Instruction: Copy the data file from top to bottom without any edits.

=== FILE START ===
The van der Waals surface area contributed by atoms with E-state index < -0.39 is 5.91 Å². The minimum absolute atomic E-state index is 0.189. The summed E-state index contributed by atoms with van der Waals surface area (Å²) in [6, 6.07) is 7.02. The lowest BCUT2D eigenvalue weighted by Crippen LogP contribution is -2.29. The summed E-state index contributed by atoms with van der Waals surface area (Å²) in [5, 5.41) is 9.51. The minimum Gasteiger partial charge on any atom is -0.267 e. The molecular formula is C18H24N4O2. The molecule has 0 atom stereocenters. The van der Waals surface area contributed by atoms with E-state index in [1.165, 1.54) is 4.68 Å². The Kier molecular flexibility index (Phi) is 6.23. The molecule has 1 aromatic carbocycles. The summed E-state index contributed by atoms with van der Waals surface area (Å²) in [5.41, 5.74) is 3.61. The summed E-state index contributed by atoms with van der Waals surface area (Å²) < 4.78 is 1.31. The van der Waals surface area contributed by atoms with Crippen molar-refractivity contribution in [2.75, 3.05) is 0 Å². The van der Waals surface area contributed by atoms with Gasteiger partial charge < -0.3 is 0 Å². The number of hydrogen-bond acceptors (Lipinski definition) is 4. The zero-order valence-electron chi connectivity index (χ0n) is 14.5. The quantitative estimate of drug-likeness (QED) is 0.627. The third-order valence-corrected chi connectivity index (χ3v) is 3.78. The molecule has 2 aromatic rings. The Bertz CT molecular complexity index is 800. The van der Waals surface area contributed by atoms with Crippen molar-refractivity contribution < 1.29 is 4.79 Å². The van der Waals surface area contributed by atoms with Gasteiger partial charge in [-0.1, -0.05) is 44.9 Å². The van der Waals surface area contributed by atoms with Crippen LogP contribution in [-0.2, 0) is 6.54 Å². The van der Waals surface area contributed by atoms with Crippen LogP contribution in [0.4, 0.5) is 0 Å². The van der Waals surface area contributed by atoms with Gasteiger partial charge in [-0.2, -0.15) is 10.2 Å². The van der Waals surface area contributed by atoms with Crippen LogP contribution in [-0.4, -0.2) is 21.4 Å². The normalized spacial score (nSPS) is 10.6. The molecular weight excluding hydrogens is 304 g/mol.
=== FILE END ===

The van der Waals surface area contributed by atoms with E-state index < -0.39 is 5.91 Å². The minimum absolute atomic E-state index is 0.189. The summed E-state index contributed by atoms with van der Waals surface area (Å²) in [6, 6.07) is 7.02. The lowest BCUT2D eigenvalue weighted by Crippen LogP contribution is -2.29. The summed E-state index contributed by atoms with van der Waals surface area (Å²) in [5, 5.41) is 9.51. The minimum Gasteiger partial charge on any atom is -0.267 e. The molecular formula is C18H24N4O2. The molecule has 0 atom stereocenters. The van der Waals surface area contributed by atoms with E-state index in [1.165, 1.54) is 4.68 Å². The Kier molecular flexibility index (Phi) is 6.23. The molecule has 1 aromatic carbocycles. The summed E-state index contributed by atoms with van der Waals surface area (Å²) in [5.41, 5.74) is 3.61. The summed E-state index contributed by atoms with van der Waals surface area (Å²) < 4.78 is 1.31. The van der Waals surface area contributed by atoms with Crippen molar-refractivity contribution in [2.75, 3.05) is 0 Å². The van der Waals surface area contributed by atoms with Gasteiger partial charge < -0.3 is 0 Å². The number of hydrogen-bond acceptors (Lipinski definition) is 4. The zero-order valence-electron chi connectivity index (χ0n) is 14.5. The quantitative estimate of drug-likeness (QED) is 0.627. The third-order valence-corrected chi connectivity index (χ3v) is 3.78. The molecule has 2 aromatic rings. The Bertz CT molecular complexity index is 800. The van der Waals surface area contributed by atoms with Crippen molar-refractivity contribution < 1.29 is 4.79 Å². The van der Waals surface area contributed by atoms with Gasteiger partial charge in [-0.1, -0.05) is 44.9 Å². The van der Waals surface area contributed by atoms with Crippen LogP contribution in [-0.2, 0) is 6.54 Å². The van der Waals surface area contributed by atoms with Crippen LogP contribution in [0.4, 0.5) is 0 Å². The van der Waals surface area contributed by atoms with Gasteiger partial charge in [-0.2, -0.15) is 10.2 Å². The van der Waals surface area contributed by atoms with Crippen LogP contribution in [-0.4, -0.2) is 21.4 Å². The normalized spacial score (nSPS) is 10.6. The molecular weight excluding hydrogens is 304 g/mol.